Pension Crisis, a Ticking Time Bomb

Last week, I told you that Illinois wasn’t paying the $9.1 billion annual interest payment on its pension debt. But, after looking at the swelling U.S. state and local pension debt figures, that might prove to be small potatoes.

All told, U.S. states and local governments have about $2 trillion less than what they need to cover retirement benefits.

That’s not a typo: $2 trillion in the hole!

And the sad truth is that gap simply can’t be filled.

Result: Dramatic cuts in public services and potential upheaval of every sort as confidence in government falls and the sovereign debt crisis begins to take hold.

People are starting to see the writing on the wall. In fact, I’m now seeing an outpouring of people trying to retire early and take their lump-sum payment before the money is gone.

But this can create other problems, putting even more strain on already beleaguered pensions.

Take the Dallas Police and Fire Pension System, which Larry’s written about a number of times: The pension fund has been forced to temporarily block lump-sum withdrawals for fear of breaching a debt covenant, which would trigger a call on a $174-million loan this spring.

State and city workers have been stymied when they try to take lump-sum pension payouts and run.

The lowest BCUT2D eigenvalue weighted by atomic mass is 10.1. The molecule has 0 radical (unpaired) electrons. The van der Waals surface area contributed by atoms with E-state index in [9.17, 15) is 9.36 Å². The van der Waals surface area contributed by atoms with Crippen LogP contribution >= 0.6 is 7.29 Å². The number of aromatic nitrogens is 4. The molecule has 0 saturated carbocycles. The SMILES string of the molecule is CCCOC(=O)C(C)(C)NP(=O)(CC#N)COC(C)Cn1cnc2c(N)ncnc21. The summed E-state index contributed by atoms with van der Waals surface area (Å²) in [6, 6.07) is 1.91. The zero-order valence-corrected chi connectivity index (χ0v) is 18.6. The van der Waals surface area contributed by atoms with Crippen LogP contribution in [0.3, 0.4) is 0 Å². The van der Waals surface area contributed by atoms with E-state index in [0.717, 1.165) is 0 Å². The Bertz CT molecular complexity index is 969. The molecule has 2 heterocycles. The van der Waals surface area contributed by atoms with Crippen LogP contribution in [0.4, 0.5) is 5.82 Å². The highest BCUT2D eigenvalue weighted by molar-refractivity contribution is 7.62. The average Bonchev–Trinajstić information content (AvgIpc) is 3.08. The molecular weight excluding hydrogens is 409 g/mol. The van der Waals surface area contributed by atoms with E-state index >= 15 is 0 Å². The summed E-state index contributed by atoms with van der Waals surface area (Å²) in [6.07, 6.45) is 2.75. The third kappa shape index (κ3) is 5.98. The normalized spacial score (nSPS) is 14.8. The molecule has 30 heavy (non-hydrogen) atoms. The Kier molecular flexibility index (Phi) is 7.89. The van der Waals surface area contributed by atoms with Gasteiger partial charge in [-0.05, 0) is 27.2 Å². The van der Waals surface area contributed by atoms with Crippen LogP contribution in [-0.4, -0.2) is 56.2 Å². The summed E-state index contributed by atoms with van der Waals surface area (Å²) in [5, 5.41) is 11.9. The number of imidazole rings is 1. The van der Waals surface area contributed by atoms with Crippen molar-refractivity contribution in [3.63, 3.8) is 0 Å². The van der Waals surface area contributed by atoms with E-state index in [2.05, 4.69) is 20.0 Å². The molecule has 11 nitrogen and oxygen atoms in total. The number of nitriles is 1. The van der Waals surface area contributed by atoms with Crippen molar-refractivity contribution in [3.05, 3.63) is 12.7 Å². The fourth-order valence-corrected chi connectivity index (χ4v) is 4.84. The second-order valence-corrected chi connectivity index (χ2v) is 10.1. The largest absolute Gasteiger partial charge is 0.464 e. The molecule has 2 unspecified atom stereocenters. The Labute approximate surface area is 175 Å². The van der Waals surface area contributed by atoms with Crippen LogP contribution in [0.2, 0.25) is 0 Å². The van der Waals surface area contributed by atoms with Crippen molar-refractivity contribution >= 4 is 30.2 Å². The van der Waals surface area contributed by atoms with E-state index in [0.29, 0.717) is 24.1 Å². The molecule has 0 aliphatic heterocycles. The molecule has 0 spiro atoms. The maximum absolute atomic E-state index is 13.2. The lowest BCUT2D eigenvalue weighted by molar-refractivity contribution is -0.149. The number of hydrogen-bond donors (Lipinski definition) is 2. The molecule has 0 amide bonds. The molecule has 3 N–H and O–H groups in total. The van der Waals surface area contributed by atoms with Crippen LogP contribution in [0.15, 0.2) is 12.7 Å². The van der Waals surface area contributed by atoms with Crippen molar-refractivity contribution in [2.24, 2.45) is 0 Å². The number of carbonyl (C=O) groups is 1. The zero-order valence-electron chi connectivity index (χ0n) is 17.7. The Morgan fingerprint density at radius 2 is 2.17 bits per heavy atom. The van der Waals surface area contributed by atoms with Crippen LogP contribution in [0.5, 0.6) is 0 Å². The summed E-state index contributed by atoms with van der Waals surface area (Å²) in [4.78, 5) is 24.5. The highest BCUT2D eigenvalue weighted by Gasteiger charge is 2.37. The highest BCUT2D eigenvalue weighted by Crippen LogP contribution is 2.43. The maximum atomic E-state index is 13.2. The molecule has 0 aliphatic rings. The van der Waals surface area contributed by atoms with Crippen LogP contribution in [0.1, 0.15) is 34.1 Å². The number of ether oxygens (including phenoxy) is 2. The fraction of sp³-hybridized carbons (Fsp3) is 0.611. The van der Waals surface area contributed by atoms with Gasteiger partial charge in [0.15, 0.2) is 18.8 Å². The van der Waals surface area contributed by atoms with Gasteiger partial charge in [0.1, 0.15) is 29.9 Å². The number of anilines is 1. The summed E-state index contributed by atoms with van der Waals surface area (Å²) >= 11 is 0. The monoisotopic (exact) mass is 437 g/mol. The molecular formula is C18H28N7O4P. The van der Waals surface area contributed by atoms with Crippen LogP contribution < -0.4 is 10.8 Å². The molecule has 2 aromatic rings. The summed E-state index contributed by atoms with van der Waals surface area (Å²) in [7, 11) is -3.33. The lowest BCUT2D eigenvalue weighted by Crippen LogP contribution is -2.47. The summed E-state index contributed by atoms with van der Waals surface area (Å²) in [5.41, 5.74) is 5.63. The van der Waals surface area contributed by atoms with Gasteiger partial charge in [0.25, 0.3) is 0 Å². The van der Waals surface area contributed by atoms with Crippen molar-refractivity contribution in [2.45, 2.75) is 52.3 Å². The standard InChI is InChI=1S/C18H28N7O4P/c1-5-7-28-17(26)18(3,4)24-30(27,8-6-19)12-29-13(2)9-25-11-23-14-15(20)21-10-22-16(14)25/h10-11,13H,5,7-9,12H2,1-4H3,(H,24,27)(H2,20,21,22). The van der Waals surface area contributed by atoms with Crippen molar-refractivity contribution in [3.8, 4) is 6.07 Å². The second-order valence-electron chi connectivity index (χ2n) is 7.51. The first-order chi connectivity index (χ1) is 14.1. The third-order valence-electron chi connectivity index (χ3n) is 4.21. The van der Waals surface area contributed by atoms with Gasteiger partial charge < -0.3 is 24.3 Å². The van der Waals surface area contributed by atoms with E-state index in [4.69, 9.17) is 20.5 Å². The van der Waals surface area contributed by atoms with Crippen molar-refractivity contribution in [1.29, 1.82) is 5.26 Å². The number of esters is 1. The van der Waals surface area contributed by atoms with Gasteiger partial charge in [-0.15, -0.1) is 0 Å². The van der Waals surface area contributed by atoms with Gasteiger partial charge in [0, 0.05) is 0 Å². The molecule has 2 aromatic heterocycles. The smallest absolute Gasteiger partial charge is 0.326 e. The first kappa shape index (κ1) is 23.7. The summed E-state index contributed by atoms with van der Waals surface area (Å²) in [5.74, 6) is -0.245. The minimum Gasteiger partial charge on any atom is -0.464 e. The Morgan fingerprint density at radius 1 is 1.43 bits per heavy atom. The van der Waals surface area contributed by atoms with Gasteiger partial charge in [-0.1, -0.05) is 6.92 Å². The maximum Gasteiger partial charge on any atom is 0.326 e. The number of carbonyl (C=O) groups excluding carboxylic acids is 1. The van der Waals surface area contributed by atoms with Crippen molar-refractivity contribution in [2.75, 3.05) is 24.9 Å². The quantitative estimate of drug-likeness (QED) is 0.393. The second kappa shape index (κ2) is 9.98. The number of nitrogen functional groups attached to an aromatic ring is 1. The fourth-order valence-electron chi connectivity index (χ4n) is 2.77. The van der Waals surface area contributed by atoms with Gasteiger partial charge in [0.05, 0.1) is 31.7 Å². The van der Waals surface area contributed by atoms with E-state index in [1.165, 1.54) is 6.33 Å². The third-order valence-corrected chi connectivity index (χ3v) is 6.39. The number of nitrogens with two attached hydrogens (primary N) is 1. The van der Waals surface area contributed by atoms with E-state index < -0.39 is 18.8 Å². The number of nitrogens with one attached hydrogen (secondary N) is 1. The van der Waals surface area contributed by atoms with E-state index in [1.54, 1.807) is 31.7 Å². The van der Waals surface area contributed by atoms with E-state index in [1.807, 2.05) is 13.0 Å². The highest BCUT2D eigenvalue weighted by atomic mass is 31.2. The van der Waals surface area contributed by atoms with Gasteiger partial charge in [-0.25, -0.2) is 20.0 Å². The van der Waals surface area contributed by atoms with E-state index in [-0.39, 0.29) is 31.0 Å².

This is the result of investment losses, inadequate contributions, and perks granted in boom times.

Pension plans, like the one in Dallas, simply made promises that are proving far too difficult to keep.

Benefits are also starting to get cut. The California Public Employees’ Retirement System (CALPERS) is starting to cut benefits to particular cities by more than 50%, for municipalities that fail to pay their premiums to CALPERS.

Case-in-point: East San Gabriel Valley Human Services Consortium left a $406,027 unpaid bill to the state system, and now CALPERS may slash the checks of 190 workers by 63 percent — the rate by which the agency has fallen short. As CALPERS deals with a growing gap between what’s been promised and what’s been set aside, I expect to see more and more benefits being slashed.

The bottom line: Larry’s cycles have been forecasting the looming sovereign debt crisis for years. As benefits are stripped away, confidence in government will fall, tensions will rise, leading us down a path where your money and liberty could be at stake.

Good Investing,

Mike

 

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Comments 18

  1. David B. Renaud March 15, 2017

    This is absolutely ridiculous………How can this happen. Has America put a bunch of DUMBELLS in charge in this country. I know, it is probably due to sticky fingers……. They stole more than they needed too…..Shame on them !!!!
    However, let the rest of us suffer…… It was not their fault. They needed the money…….No crime here……… It is all